Smart cities are a real thing—could you live in one? Do you live in one?

Actually, a smart city is an “urban development vision” used to manage a city’s assets by integrating multiple information and communication technology (ICT) and Internet of Things (IoT) solutions within the city. A smart city’s ultimate goal is to improve the quality of life for its residents.

With just an internet connection and one of the endless number of devices available, residents can do a multitude of things like pay parking meters and purchase movie tickets.  Did your device run out of battery while you were on-the-go? Go ahead and hook up to one of your city’s many public charging stations.

Yes, a properly planned smart city can make life more convenient, but this is also a double ended sword. However convenient, in regards to internet security, it is very dangerous. At the end of any given day, there’s a high possibility that any one of these connected devices could be hacked, while criminals getaway with your top private information.

Danger wherever you look

City Bikes

The next time you take one of those public bikes for a spin, keep in mind that these electric bike stations are run by a computer… a computer that can be hacked like any other connected device. You’ll see that at each bike station there’s a small computer screen for riders to register, recharge passes, report incidents, and map the other stations in close proximity. But like any other computer, cybercriminals can use a lot of different techniques to take advantage of any vulnerability that these systems might have.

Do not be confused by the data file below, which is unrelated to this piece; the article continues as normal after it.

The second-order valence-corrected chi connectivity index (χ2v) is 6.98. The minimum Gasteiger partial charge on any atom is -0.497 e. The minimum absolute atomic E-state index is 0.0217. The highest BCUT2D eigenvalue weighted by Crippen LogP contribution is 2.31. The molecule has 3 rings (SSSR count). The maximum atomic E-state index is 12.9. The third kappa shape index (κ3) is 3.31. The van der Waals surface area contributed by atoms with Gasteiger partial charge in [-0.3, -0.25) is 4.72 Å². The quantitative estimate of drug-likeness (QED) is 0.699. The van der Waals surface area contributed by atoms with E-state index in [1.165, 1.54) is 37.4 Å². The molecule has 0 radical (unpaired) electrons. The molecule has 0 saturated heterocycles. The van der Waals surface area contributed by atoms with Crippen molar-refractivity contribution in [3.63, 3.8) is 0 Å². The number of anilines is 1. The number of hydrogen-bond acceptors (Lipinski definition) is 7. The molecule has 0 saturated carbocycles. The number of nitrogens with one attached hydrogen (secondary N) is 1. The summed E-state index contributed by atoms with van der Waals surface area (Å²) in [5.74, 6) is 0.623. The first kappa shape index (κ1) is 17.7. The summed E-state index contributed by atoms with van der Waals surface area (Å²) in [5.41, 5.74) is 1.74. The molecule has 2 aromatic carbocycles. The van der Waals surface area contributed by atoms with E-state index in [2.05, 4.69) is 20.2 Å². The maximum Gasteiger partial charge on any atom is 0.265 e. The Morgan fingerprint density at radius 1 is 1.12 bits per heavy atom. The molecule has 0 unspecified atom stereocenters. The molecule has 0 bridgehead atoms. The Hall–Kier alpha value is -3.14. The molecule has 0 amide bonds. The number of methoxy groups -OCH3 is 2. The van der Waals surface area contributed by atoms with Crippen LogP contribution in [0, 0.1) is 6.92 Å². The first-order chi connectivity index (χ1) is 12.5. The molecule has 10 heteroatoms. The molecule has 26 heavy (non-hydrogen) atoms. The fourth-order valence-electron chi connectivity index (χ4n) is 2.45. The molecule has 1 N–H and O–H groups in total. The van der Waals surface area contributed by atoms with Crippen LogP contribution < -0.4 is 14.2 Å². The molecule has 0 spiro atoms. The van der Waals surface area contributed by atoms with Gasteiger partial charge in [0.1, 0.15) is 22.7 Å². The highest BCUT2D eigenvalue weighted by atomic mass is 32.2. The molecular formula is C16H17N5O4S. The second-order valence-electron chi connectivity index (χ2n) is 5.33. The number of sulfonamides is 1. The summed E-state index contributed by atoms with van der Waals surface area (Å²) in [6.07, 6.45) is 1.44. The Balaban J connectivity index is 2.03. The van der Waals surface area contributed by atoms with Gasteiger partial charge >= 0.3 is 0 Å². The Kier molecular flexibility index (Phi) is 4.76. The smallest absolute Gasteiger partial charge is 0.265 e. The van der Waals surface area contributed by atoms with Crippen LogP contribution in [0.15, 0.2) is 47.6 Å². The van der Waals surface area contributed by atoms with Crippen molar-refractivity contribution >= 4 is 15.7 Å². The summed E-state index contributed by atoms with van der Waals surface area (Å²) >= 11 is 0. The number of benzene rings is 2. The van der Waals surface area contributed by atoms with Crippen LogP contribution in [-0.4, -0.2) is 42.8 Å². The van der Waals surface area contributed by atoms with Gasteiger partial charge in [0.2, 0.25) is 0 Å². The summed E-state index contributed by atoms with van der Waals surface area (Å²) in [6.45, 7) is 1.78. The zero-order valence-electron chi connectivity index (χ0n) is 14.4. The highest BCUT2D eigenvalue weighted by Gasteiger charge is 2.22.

On these payment screens, in the maps section, there are various (public) sections on the platform, such as “Report an Error” “Privacy Policy” and “Terms of Use”. When these are tapped, an internet explorer window pops up. From there, the cybercriminals have access to a virtual keyboard—this will ultimately give them the power to execute those unwanted applications. This is the start of their hack—now they can access and collect info belonging to all those wanting to rent a city bike, getting their full names, verified email addresses and phone numbers. Some hackers will be able to steal customer payment data, too.


New York City’s famous yellow taxi has jumped on the “smart experience” bandwagon. Aside from the tourist maps, Broadway ads and business cards that fill the back seat of the yellow cabs, passengers can use the tablet attached to the Plexiglas divider separating you from the driver. Go ahead and read the news during your commute, and when you arrive at your location, and make your payment from the same device.  Just remember, if a cybercriminal gets in the back of this cab he could successfully install malware and gain access to a lot of customer information. Likewise, remember to watch out for the public chargers in the taxi. Just imagine all the people whose privacy could be in danger.

We leave you with a last note, if a city wishes to become a smart city, installing these intelligent devices requires that all businesses commit to the necessary security measures to safeguard government and public privacy. Keep your citizens safe by following adequate security assurances.